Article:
In all reality there are other factors, but the one that most excited me was seeing what the common foods were that I used, that could easily be changed or replaced with lower Glycemic index foods to help me. You will want to read about the Glycemic Load and how you don’t have to entirely avoid all high “GI” foods. Here’s a chart that I found helpful. Portion size does matter. Darn it…you still can’t eat until you pop…but at least you can feel great knowing you’re taking care of something very important to your health. 

Glycemic Indexes and Glycemic Loads for Common Foods

GI and GL for Common Foods
Food GI Serving Size Net Carbs GL
Peanuts 14  4 oz (113g) 15 2
Bean sprouts 25  1 cup (104g) 4 1
Grapefruit 25  1/2 large (166g) 11 3
Pizza 30  2 slices (260g) 42 13
Lowfat yogurt 33  1 cup (245g) 47 16
Apples 38  1 medium (138g) 16 6
Spaghetti 42  1 cup (140g) 38 16
Carrots 47  1 large (72g) 5 2
Oranges 48  1 medium (131g) 12 6
Bananas 52  1 large (136g) 27 14
Potato chips 54  4 oz (114g) 55 30
Snickers Bar 55  1 bar (113g) 64 35
Brown rice 55  1 cup (195g) 42 23
Honey 55  1 tbsp (21g) 17 9
Oatmeal 58  1 cup (234g) 21 12
Ice cream 61  1 cup (72g) 16 10
Macaroni and cheese 64  1 serving (166g) 47 30
Raisins 64  1 small box (43g) 32 20
White rice 64  1 cup (186g) 52 33
Sugar (sucrose) 68  1 tbsp (12g) 12 8
White bread 70  1 slice (30g) 14 10
Watermelon 72  1 cup (154g) 11 8
Popcorn 72  2 cups (16g) 10 7
Baked potato 85  1 medium (173g) 33 28
Glucose 100  (50g) 50 50

The table below shows values of the Glycemic Index (GI) and Glycemic Load (GL) for a few common foods. GI’s of 55 or below are considered low, and 70 or above are considered high. GL’s of 10 or below are considered low, and 20 or above are considered high.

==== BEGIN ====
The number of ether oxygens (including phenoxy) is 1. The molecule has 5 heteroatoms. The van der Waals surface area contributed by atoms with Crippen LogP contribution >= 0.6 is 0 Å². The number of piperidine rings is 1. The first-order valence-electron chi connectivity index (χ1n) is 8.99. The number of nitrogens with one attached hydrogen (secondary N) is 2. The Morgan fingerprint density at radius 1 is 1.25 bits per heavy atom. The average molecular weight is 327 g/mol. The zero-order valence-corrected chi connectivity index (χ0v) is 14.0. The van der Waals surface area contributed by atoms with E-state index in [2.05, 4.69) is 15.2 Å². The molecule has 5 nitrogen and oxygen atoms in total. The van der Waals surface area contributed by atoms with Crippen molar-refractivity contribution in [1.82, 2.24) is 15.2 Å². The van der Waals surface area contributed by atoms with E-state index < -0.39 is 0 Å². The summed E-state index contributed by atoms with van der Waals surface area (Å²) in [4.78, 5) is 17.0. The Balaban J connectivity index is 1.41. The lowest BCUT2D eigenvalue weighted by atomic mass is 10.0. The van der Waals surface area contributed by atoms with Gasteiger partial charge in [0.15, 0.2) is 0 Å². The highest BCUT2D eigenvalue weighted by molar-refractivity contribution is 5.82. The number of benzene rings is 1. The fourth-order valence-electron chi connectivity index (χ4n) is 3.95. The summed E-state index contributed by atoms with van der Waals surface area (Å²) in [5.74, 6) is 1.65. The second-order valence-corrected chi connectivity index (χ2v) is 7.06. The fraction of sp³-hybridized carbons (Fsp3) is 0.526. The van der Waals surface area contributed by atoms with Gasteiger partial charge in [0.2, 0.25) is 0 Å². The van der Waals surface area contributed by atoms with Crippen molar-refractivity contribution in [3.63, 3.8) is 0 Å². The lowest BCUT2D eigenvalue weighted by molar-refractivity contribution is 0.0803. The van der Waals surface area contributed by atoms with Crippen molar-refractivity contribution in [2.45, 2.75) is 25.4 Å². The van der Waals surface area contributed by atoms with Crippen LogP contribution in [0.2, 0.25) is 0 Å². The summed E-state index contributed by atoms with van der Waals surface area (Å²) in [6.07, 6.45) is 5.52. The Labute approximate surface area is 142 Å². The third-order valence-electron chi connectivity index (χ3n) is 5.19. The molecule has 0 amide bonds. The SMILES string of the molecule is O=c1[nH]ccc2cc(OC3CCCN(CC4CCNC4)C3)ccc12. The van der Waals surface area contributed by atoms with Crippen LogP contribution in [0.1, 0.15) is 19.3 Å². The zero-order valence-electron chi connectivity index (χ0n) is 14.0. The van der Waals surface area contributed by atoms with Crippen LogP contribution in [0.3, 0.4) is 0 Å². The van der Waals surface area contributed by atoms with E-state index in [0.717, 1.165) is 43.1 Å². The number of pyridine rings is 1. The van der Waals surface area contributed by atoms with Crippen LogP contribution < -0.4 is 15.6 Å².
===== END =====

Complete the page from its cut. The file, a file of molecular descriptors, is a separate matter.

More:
Learning More
Additional information and values for Glycemic Index and Glycemic Load can be found at

The good news, is that we can still have bread. We just need to use a lot of whole grain with fiber and protein. In this battle I employ Vital Wheat Gluten very often as a lean protein boost.  For those who are really concerned about impact carbs…this is a bread that I think you’ll really like that is also lower on the GI…and at 5 net carbs a slice, even the diabetics will call it their new best friend! What a treat.

Aimee Krey is also diabetic and remarkable. If you don’t know her, she is one of the Instructors at the Honeyville retail store in Salt Lake City who also has a food blog and is a guest on Studio 5. Aimee inspired me with her low carb bread recipe. Aimee Krey’s Low Carb Bread (for the bread machine). Aimee told me she had struggled getting the bread to work out of the bread machine. I didn’t use one.  Here’s my adaptation of that recipe. Thank you Aimee! Yields one loaf of low carb bread (12 slices at 5 net carbs each). I’m with Aimee, I adore the texture the seeds give the bread.

Chef Tess’ Low Carb Bread

4 tsp yeast

1/2 tsp sugar

3T olive oil

1 1/4 cup warm water (no hotter than 115 degrees)

3/4 tsp baking powder

1 tsp salt

1/4 cup Honeyville Granular Erythritol

1 cup Honeyville Vital Wheat Gluten

 1 cup Honeyville Blanched Almond Flour
1/4 cup Honeville Flax seed
1/4 cup Honeyville Corn Bran
2T Honeyville Sesame Seed
1/4 cup Honeyville Teff 
In a gallon size bowl, combine the baking powder, salt,  Erythritol, Vital Wheat gluten, almond flour, Flax seed, corn bran, Sesame Seed and teff.

  In a medium bowl combine the yeast, sugar, olive oil and water. Set aside until yeast mixture activates and bubbles. Add to the dry ingredients and knead by hand about 3 minutes until a mass of seeds can be seen safely nestled in a mesh of vital wheat gluten. Form into a ball. Cover and allow to raise until doubled in size, about 1 hour. 

 Punch down. Transfer to a counter top that has been lightly misted with water. Form into a loaf (tutorial here). Lightly coat the top of the loaf with a misting of oil. Cover loosely with plastic and allow to raise 45 minutes longer. 

 Pre-heat oven to 350 degrees. Bake bread 35-40 minutes (until over 165 degrees internal temperature). 

There you go! What a treat!  Happy baking. Happy new world of carbs! 
Always My Very Best,
Your Friend Chef Tess